If you are interested in local wildlife, you may want to consider this wildlife camera project (Google cache). [Arnis] has been using his to film foxes and mice. The core components of this build are a Raspberry Pi and an infrared camera module specifically made for the Pi. The system runs on a 20,000 mAh battery, which [Arnis] claims results in around 18 hours of battery life.
[Arnis] appears to be using a passive infrared (PIR) sensor to detect motion. These sensors work by detecting sudden changes in the amount of ambient infrared radiation. Mammals are good sources of infrared radiation, so the sensor would work well to detect animals in the vicinity. The Pi is also hooked up to a secondary circuit consisting of a relay, a battery, and an infrared light. When it’s dark outside, [Arnis] can enable “night mode” which will turn on the infrared light. This provides some level of night vision for recording the furry critters in low light conditions.
[Arnis] is also using a Bluetooth dongle with the Pi in order to communicate with an Android phone. Using a custom Android app, he is able to connect back to the Pi and start the camera recording script. He can also use the app to sync the time on the Pi or download an updated image from the camera to ensure it is pointed in the right direction. Be sure to check out the demo video below.
If you like these wildlife cameras, you might want to check out some older projects that serve a similar purpose. Continue reading “Remote Controlled Wildlife Camera with Raspberry Pi”
[Laxman] is back again with another hack related to Facebook photos. This hack revolves around the Facebook mobile application’s “sync photos” function. This feature automatically uploads every photo taken on your mobile device to your Facebook account. These photos are automatically marked as private so that only the user can see them. The user would have to manually update the privacy settings on each photo later in order to make them available to friends or the public.
[Laxman] wanted to put these privacy restrictions to the test, so he started poking around the Facebook mobile application. He found that the Facebook app would make an HTTP GET request to a specific URL in order to retrieve the synced photos. This request was performed using a top-level access token. The Facebook server checked this token before sending down the private images. It sounds secure, but [Laxman] found a fatal flaw.
The Facebook server only checked the owner of the token. It did not bother to check which Facebook application was making the request. As long as the app had the “user_photos” permission, it was able to pull down the private photos. This permission is required by many applications as it allows the apps to access the user’s public photos. This vulnerability could have allowed an attacker access to the victim’s private photos by building a malicious application and then tricking victims into installing the app.
At least, that could have been the case if Facebook wasn’t so good about fixing their vulnerabilities. [Laxman] disclosed his finding to Facebook. They had patched the vulnerability less than an hour after acknowledging the disclosure. They also found this vulnerability severe enough to warrant a $10,000 bounty payout to [Laxman]. This is in addition to the $12,500 [Laxman] received last month for a different Facebook photo-related vulnerability.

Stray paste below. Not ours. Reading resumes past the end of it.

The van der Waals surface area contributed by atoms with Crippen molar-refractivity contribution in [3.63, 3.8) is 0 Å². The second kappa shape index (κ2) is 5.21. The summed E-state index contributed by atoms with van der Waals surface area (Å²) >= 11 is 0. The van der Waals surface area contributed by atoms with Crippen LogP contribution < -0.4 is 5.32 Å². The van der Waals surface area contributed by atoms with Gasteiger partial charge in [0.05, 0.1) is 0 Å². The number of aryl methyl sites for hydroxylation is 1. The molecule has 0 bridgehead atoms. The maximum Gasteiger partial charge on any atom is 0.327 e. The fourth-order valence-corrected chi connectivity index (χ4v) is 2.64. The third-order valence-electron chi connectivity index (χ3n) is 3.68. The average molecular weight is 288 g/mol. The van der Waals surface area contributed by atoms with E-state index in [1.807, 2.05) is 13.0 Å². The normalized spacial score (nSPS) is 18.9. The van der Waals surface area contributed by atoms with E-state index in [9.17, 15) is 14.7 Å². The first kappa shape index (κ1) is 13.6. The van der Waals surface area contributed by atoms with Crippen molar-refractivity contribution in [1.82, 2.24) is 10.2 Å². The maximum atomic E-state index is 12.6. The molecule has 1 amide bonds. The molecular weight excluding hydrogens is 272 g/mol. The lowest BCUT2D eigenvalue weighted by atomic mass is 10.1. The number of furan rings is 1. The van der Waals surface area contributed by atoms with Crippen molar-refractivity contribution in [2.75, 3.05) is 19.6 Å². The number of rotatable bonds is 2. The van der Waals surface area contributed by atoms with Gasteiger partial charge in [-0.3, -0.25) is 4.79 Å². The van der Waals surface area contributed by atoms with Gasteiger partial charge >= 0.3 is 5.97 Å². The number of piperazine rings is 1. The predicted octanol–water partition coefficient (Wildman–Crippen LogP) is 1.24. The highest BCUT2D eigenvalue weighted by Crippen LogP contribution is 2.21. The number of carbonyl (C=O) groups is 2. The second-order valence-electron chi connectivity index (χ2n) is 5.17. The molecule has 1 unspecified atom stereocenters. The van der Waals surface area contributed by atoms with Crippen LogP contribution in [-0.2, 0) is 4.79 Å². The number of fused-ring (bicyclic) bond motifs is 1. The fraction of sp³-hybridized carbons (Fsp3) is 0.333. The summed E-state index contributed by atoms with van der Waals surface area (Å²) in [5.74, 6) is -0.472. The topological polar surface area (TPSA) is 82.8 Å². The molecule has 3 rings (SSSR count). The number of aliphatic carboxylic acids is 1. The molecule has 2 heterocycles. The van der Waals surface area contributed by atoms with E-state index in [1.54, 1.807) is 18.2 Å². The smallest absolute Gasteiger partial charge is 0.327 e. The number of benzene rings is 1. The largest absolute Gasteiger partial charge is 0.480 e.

[Nathan] is a mobile application developer. He was recently debugging one of his new applications when he stumbled into an interesting security vulnerability while running a program called Charles. Charles is a web proxy that allows you to monitor and analyze the web traffic between your computer and the Internet. The program essentially acts as a man in the middle, allowing you to view all of the request and response data and usually giving you the ability to manipulate it.
While debugging his app, [Nathan] realized he was going to need a ride soon. After opening up the Uber app, he it occurred to him that he was still inspecting this traffic. He decided to poke around and see if he could find anything interesting. Communication from the Uber app to the Uber data center is done via HTTPS. This means that it’s encrypted to protect your information. However, if you are trying to inspect your own traffic you can use Charles to sign your own SSL certificate and decrypt all the information. That’s exactly what [Nathan] did. He doesn’t mention it in his blog post, but we have to wonder if the Uber app warned him of the invalid SSL certificate. If not, this could pose a privacy issue for other users if someone were to perform a man in the middle attack on an unsuspecting victim.
[Nathan] poked around the various requests until he saw something intriguing. There was one repeated request that is used by Uber to “receive and communicate rider location, driver availability, application configurations settings and more”. He noticed that within this request, there is a variable called “isAdmin” and it was set to false. [Nathan] used Charles to intercept this request and change the value to true. He wasn’t sure that it would do anything, but sure enough this unlocked some new features normally only accessible to Uber employees. We’re not exactly sure what these features are good for, but obviously they aren’t meant to be used by just anybody.
[Nightflyer] has been working on an open source project he calls CAMdrive. CAMdrive is designed to be a multi-axis controller for time-lapse photography. It currently only supports a single axis, but he’s looking for help in order to expand the functionality.